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Seven Spot Ladybird (Coccinella septempunctata)


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This ladybird is very common across Britain. Its elytra are of a red colour, but punctuated with three black spots each, with one further spot being spread over the junction of the two, making a total of seven spots. Ladybirds are perhaps the most well-known of all British beetles. Both the Adult ladybird and the larvae eat aphids. An adult seven-spot ladybird may reach a body length of 7.6�10.0 mm (0.3�0.4 in). Their distinctive spots and attractive colours are meant to make them unappealing to predators. The larvae are greyish with yellow/orange spots and the pupa and orange colour with black spots. They can be found in a wide range of habitats. Adults overwinter, either singly or in small groups, sometimes along with other species, under bark or among moss and grass. The species can secrete a fluid from joints in their legs which gives them a foul taste. Picture taken 1st October 2011 at Felmersham, Bedfordshire.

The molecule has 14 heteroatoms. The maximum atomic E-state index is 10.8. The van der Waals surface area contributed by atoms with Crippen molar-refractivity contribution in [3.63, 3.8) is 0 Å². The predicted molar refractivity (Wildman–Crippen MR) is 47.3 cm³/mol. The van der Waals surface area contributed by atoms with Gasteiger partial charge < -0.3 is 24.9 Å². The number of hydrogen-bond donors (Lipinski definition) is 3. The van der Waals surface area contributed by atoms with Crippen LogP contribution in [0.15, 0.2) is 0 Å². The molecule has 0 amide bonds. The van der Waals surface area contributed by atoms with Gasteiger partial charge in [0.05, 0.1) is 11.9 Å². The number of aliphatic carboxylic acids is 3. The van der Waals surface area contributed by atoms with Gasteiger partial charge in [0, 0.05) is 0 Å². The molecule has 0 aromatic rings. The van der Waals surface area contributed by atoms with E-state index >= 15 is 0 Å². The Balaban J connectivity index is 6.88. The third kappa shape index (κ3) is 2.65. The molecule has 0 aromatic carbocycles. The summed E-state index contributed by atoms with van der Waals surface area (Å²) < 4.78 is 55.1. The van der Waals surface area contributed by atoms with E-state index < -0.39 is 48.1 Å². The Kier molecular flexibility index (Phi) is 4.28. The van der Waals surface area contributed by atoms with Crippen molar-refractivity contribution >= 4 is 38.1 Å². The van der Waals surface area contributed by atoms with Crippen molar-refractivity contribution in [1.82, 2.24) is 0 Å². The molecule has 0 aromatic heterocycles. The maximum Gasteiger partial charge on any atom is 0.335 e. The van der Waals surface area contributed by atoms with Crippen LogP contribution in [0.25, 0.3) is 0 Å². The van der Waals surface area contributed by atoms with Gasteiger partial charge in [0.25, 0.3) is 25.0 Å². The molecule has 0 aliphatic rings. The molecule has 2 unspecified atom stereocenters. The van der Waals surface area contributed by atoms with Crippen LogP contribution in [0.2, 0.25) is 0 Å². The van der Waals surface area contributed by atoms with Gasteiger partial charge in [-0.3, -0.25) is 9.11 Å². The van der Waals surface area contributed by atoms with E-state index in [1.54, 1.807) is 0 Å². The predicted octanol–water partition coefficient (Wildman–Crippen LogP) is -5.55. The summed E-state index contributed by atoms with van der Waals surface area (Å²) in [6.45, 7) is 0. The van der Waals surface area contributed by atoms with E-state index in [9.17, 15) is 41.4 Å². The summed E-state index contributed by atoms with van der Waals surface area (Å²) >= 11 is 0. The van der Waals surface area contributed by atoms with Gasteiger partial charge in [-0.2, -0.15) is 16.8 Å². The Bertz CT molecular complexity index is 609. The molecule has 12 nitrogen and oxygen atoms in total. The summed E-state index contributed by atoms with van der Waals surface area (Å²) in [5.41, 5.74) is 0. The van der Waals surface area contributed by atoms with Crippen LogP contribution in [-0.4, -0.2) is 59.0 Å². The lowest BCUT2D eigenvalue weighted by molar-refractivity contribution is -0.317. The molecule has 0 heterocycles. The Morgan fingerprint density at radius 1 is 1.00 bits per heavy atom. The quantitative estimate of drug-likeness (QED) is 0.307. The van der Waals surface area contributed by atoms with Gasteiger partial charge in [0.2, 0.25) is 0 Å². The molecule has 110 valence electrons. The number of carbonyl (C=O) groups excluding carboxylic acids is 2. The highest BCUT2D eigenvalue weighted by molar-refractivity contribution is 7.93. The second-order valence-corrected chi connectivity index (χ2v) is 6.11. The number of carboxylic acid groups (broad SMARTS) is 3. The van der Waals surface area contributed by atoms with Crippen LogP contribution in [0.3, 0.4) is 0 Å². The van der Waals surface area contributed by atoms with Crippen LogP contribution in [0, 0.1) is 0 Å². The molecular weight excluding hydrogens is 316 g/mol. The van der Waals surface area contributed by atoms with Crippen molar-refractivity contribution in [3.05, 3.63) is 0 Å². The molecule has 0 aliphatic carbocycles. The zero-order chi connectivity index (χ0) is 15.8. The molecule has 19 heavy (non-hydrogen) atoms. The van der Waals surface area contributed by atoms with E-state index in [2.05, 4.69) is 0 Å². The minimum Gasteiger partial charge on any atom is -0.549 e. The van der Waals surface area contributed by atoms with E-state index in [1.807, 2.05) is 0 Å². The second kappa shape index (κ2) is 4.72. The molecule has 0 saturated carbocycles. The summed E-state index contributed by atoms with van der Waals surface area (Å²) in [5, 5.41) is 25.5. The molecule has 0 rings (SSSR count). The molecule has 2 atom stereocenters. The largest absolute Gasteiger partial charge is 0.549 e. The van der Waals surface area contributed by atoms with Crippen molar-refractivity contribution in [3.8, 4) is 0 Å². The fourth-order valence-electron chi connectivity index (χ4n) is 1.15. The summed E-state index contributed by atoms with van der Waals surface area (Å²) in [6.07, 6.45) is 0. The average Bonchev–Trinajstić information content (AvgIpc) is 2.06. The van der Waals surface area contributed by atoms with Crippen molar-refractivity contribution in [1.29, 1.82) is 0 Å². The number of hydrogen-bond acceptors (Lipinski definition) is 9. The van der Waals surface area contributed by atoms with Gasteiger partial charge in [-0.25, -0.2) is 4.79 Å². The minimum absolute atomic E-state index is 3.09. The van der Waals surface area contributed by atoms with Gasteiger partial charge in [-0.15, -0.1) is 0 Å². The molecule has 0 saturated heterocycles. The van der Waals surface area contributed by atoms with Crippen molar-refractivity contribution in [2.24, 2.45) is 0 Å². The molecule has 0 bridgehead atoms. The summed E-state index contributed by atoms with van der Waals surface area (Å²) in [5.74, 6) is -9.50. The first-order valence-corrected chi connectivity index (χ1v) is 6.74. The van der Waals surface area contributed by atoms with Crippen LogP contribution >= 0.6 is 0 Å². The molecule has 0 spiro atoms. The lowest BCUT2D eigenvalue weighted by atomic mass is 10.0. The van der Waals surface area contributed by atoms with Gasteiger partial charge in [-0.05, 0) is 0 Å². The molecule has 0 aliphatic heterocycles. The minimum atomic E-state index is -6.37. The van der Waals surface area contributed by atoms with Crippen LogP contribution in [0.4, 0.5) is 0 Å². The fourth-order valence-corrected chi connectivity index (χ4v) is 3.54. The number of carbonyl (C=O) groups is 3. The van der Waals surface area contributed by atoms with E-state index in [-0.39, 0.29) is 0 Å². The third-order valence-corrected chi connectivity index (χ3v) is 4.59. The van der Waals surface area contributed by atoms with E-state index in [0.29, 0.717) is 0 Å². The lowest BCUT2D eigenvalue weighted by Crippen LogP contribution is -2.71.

8th Oct 2011 by Diane Earl

Biology, Environmental Science

Key Stages:
Foundation, Key Stage 1, Key Stage 2, Key Stage 3, Key Stage 4, Key Stage 4+

Geocode: Felmersham Bedfordshire

beetle insect invertebrate

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